Optimising for inclusion: when public employment programmes work
The latest QLFS figures suggest that South Africa’s unemployment challenge remains intractable and exacerbated by COVID. Across the globe, spending on COVID-19 fiscal stimulus has been unprecedented in scale and scope. South Africa has spent R12.6b on the employment stimulus programme, significantly more than peer countries in terms of COVID relief. To date, over 550,000 people have benefited from this, with nearly 320,000 benefiting from the Department of Basic Education (DBE) programme alone. The scale of this investment has led to increased focus on if and how these types of help-to-work programmes perform at scale; in particular, whether efficiency at scale comes at the cost of inclusion and long-term dividends. South Africa’s COVID-19 stipend programmes have sought to leverage technology, intragovernmental alignment, and social partnership to overcome this trade-off, and the data suggests it is working—the theme of this edition of Breaking Barriers.
KEY INSIGHTS FOR
Spatial data drives both inclusion and efficiency
For years, our research has revealed that distance from an employment opportunity is a significant barrier to inclusion. South Africa’s employment stimulus has recognised this and made it a design point of several programmes. Among those that stand out: the Department of Basic Education (DBE) school assistant programme, now beginning its second cohort.
The DBE programme has achieved unprecedented reach: nearly 320,000 youth have been employed since its launch in November 2020. For the next cohort, over 940,000 young people applied via the zero-rated recruitment platform SAYouth.mobi in a matter of weeks. For a programme of this scale, spatial data shows a geographic scope that is also unprecedented: 23,000 schools across 75 school districts created positions, putting approximately 300,000 applicants within walking distance of the school they were placed in. To do this, the system checked latitude and longitude coordinates for each school, and that data was used not only to ensure South African and provincial eligibility, but to analyse distance from each work-seeker’s residence as a factor in ranking applications. The resulting map of public employment wage recipients shows the extraordinary power of the programme in bringing work to what were formerly ‘jobs deserts’1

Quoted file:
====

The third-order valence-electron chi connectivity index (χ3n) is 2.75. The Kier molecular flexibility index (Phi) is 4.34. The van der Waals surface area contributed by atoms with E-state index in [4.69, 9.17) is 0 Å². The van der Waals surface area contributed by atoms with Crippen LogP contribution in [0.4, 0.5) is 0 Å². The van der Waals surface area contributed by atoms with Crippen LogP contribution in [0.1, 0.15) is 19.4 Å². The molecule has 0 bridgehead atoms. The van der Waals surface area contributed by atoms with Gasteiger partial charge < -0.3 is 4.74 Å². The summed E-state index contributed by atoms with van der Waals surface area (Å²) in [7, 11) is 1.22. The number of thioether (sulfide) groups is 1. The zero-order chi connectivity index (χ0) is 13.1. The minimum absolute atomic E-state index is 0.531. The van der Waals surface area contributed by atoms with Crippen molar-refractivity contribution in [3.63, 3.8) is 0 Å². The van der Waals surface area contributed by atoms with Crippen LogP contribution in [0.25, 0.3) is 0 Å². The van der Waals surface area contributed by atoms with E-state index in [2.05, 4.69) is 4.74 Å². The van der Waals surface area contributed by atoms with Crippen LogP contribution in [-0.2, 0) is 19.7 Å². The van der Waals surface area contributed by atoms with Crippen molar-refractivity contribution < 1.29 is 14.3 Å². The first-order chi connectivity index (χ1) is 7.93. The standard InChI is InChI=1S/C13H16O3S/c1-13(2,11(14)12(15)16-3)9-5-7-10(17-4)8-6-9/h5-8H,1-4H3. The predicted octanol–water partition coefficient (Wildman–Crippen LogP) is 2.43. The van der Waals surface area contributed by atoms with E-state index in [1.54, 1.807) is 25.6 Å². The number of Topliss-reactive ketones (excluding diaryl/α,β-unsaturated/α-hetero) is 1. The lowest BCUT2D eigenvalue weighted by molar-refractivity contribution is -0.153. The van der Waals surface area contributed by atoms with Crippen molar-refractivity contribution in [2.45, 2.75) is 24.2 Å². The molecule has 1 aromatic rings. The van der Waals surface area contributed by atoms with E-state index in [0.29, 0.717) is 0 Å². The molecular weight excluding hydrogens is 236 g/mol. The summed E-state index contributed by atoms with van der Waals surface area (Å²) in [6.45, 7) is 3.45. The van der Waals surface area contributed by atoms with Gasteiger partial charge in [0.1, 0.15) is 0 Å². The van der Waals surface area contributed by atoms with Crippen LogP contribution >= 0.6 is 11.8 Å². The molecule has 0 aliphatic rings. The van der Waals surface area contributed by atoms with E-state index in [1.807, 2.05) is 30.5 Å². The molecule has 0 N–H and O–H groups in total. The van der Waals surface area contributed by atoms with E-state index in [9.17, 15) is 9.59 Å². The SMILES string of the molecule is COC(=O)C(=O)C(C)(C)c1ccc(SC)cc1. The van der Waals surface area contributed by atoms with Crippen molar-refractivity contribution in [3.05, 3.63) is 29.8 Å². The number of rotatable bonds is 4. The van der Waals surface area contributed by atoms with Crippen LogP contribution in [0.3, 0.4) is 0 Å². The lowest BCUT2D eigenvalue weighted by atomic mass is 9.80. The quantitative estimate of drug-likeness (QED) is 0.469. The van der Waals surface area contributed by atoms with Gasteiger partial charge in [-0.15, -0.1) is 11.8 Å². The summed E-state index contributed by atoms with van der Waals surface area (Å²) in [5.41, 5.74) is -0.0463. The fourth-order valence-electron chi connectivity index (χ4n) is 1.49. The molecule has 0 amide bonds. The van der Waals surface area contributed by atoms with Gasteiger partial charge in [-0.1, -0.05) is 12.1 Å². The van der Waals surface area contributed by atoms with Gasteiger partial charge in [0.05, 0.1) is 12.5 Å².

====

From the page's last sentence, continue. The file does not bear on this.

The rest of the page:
Optimising for this spatial dimension seems to have driven inclusion on other important dimensions too: 73% of applicants were female, and 76% had a matric qualification, adding further weight to Harambee evidence that transportation is a major intersectional barrier for young women’s employment.
The majority of public employment wage recipients are new, first-time labour market entrants—formerly invisible or unreachable young people for whom the DBE programme created their first opportunity to work and earn within range of where they live.
At least 58% of recipients in programmes that created jobs were women, and 84% were youth. The stimulus programmes are reaching those whose barriers to economic engagement were previously insurmountable—and they are doing so at scale and speed.
Figure 1: Youth Employment Density by South African Municipality (2020)
Source: Harambee EJ* Survey (2020) n = 161,097
*EJ responses for 2020 who reported having a job were overlayed with municipality. Grey indicative of a jobs desert
Figure 2: DBE Teacher Assistant School Locations by South African Municipality (2021)
Source: Density of school location by municipality for DBE teacher assistant placements.
*DBE data showing the location of schools where teachers assistants were placed per municipality
Multi-stakeholder partnerships enable inclusion by leveraging existing infrastructure